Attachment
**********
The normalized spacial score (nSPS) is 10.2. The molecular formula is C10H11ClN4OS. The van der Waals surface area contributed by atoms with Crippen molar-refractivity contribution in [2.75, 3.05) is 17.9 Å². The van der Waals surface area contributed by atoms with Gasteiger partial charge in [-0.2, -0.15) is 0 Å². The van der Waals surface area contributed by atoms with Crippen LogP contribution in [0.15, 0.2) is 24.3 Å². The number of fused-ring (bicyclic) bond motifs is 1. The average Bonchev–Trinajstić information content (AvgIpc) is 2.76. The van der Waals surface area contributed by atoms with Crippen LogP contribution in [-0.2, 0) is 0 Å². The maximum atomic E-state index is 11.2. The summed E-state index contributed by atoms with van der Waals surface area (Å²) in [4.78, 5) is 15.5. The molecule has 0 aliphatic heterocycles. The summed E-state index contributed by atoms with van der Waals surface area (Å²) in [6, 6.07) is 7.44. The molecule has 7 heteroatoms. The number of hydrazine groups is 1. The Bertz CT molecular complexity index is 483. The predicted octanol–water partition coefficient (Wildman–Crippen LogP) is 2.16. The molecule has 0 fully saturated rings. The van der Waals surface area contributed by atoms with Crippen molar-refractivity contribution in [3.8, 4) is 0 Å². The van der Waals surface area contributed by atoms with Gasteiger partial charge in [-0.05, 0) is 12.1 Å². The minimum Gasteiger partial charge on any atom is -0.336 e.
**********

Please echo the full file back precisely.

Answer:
The normalized spacial score (nSPS) is 10.2. The molecular formula is C10H11ClN4OS. The van der Waals surface area contributed by atoms with Crippen molar-refractivity contribution in [2.75, 3.05) is 17.9 Å². The van der Waals surface area contributed by atoms with Gasteiger partial charge in [-0.2, -0.15) is 0 Å². The van der Waals surface area contributed by atoms with Crippen LogP contribution in [0.15, 0.2) is 24.3 Å². The number of fused-ring (bicyclic) bond motifs is 1. The average Bonchev–Trinajstić information content (AvgIpc) is 2.76. The van der Waals surface area contributed by atoms with Crippen LogP contribution in [-0.2, 0) is 0 Å². The maximum atomic E-state index is 11.2. The summed E-state index contributed by atoms with van der Waals surface area (Å²) in [4.78, 5) is 15.5. The molecule has 0 aliphatic heterocycles. The summed E-state index contributed by atoms with van der Waals surface area (Å²) in [6, 6.07) is 7.44. The molecule has 7 heteroatoms. The number of hydrazine groups is 1. The Bertz CT molecular complexity index is 483. The predicted octanol–water partition coefficient (Wildman–Crippen LogP) is 2.16. The molecule has 0 fully saturated rings. The van der Waals surface area contributed by atoms with Crippen molar-refractivity contribution in [3.8, 4) is 0 Å². The van der Waals surface area contributed by atoms with Gasteiger partial charge in [-0.05, 0) is 12.1 Å². The minimum Gasteiger partial charge on any atom is -0.336 e.